The Latest: Austria welcomes US exemption on tariffs

British Prime Minister Theresa May speaks with the media as she arrives for an EU summit at the Europa building in Brussels on Thursday, March 22, 2018. Leaders from the 28 European Union nations meet for a two-day summit to assess the state of Brexit negotiations, the prospect of a trade war with the United States and how to react to Russia following to the nerve agent attack in Britain. (AP Photo/Olivier Matthys)
German Chancellor Angela Merkel arrives for an EU summit at the Europa building in Brussels on Thursday, March 22, 2018. Leaders from the 28 European Union nations meet for a two-day summit to assess the state of Brexit negotiations, the prospect of a trade war with the United States and how to react to Russia following to the nerve agent attack in Britain. (AP Photo/Olivier Matthys)
British Prime Minister Theresa May, center, attends a round table meeting at an EU summit at the Europa building in Brussels on Thursday, March 22, 2018. Leaders from the 28 European Union nations meet for a two-day summit to assess the state of Brexit negotiations, the prospect of a trade war with the United States and how to react to Russia following to the nerve agent attack in Britain. (AP Photo/Geert Vanden Wijngaert)

BRUSSELS — The Latest on the European Union leaders summit in Brussels (all times local):

4:55 p.m.

Austrian Chancellor Sebastian Kurz has welcomed what he saw as a European Union exemption from the U.S. threat to impose steel and aluminum import tariffs.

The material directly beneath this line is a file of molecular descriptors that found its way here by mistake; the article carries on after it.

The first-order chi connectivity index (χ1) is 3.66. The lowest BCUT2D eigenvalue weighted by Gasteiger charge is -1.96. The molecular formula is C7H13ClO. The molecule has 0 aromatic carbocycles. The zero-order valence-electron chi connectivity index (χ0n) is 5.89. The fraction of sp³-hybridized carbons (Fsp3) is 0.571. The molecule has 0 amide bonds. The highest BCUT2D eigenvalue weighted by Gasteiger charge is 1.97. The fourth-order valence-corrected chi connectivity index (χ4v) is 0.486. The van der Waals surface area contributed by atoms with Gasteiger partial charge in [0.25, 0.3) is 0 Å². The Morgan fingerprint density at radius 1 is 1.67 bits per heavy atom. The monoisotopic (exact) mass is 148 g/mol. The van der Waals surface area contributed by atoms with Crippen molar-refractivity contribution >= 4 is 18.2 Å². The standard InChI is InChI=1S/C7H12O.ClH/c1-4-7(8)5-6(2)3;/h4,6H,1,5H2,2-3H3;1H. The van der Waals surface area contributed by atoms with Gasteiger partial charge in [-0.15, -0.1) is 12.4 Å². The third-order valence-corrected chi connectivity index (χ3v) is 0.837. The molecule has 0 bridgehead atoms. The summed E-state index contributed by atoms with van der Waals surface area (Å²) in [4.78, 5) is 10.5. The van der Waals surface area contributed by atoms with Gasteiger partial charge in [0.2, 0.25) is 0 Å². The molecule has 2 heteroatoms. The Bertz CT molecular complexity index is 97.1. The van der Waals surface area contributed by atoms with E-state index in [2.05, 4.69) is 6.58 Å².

Kurz Tweeted from an EU summit that the U.S. move was "the result of the Europeans' clear position in the talks with the U.S. A trade war would have damaged both sides."

In Washington, U.S. Trade Representative Robert Lighthizer spelled out which countries would get a "pause" from President Trump and get an early reprieve from the imposition of tariffs. He included Europe among others like Australia, Argentina and Brazil.

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11:55 a.m.

British Prime Minister Theresa May will urge European Union leaders to unite and condemn Russia as they meet in Brussels for a two-day summit.

May is seeking a strong statement against President Vladimir Putin after the poisoning of a former Russian double agent and his daughter in England.

Britain blames Moscow for the nerve-agent attack and has called Russia a growing threat to Western democracies.

On Monday, EU foreign ministers expressed "unqualified solidarity" with Britain, but May is hoping for a more strongly worded statement that explicitly condemns Russia.

Brexit is also on the agenda at the summit that starts Thursday. Britain hopes the EU will sign off on the terms of the U.K.'s departure next year and green-light talks on future relations.

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